Some types of oat cereals, oatmeal, granola and snack bars contain higher levels of a chemical found in the weed killer Roundup than what the Environmental Working Group considers safe, according to a report released Wednesday by the advocacy group.
Scientists tested 29 products and found that nearly three-quarters of the samples they tested contained higher levels of glyphosate than deemed safe, according to the report. Some of the products and brands found to contain traces of the herbicide include Cheerios, Quaker Oats, Nature Valley, Simple Truth, Kashi, Lucky Charms, 365 Organic, Bob's Red Mill Steel Cut Oats, Whole Foods Bulk bin, among many others.
The EPA and the Food and Drug Administration say they are studying the current guidance for safe levels of glyphosate in food. Thousands of lawsuits against Monsanto brought by farm workers and others also allege that they developed cancer from long-term exposure to Roundup. It says some studies have associated glyphosate use with Non-Hodgkin lymphoma. "We continue to work closely with farmers, our suppliers and conservation organizations to minimize the use of pesticides on the crops and ingredients we use in our foods", General Mills added.
"We're very concerned that consumers are eating more glyphosate than they know", said Scott Faber, vice president of government affairs with the Environmental Working Group.
Almost three in four of the products exceeded what the EWG classes safe for children to consume. The agency's assessment found no other meaningful risks to human health when the product is used according to the pesticide label.
"There's been a lot of controversy over whether this chemical actually has the ability to cause cancer". Still, about 30 percent of the samples tested of foods made with organically grown oats also had glyphosate - though all at levels below EWG's health benchmark.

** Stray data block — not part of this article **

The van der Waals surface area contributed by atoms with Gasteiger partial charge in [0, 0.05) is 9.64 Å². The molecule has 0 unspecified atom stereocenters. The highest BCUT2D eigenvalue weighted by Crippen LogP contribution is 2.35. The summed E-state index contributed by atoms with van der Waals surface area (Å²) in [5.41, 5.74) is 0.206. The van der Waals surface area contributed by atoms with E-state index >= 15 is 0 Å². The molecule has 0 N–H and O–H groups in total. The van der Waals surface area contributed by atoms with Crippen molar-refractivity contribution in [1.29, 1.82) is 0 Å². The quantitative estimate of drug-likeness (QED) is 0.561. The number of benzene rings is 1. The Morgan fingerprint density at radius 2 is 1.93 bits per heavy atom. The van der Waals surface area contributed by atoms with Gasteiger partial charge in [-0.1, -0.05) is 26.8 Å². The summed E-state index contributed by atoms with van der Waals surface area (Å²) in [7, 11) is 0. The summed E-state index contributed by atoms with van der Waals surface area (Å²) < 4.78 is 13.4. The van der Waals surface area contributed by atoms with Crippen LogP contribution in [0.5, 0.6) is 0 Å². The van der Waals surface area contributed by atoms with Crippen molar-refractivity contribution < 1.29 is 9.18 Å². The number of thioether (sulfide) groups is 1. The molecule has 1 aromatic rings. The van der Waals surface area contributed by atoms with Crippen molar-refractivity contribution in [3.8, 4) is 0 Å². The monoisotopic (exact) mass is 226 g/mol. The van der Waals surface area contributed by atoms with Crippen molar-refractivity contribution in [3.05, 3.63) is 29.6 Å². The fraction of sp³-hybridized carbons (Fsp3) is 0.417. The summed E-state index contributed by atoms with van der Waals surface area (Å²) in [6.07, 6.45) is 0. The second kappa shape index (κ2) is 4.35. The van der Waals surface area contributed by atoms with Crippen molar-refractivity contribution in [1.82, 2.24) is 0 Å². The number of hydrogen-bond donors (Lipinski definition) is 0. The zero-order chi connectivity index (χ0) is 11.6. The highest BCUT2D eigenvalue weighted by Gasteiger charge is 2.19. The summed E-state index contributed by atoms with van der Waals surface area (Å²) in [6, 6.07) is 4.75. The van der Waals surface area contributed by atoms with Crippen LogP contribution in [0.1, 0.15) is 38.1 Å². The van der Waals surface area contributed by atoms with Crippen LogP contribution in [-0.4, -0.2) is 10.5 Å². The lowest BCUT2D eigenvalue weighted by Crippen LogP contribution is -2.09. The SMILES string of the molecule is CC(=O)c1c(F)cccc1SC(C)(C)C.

A government website listing federal regulations shows the minimum glyphosate residue allowed on cereal grains is 30,000 parts per billion, far higher than the EWG recommendations. But there haven't yet been human studies of the health effects of glyphosate exposure in food, and though there have been studies of farmworkers and more studies in animals, there are relatively few studies overall. Simple Truth Organic Instant Oatmeal, for instance, didn't have the chemical in its oats. "No one wants to eat a weed killer for breakfast, and no one should have to do so".
The Environmental Protection Agency has said for years that there's not much evidence that the pesticide can cause cancer in people. "Any levels of glyphosate that may remain are significantly below any limits of the safety standards set by the EPA and the European Commission as safe for human consumption".
The benchmark is created to provide a framework for how much glyphosate humans can ingest daily without having potentially negative health effects. Farmers will spray the weed-killing chemical on crops, such as wheat, oats and lentils, before harvest. But he added, "If it could be established what a unsafe level amounts to I think that's important".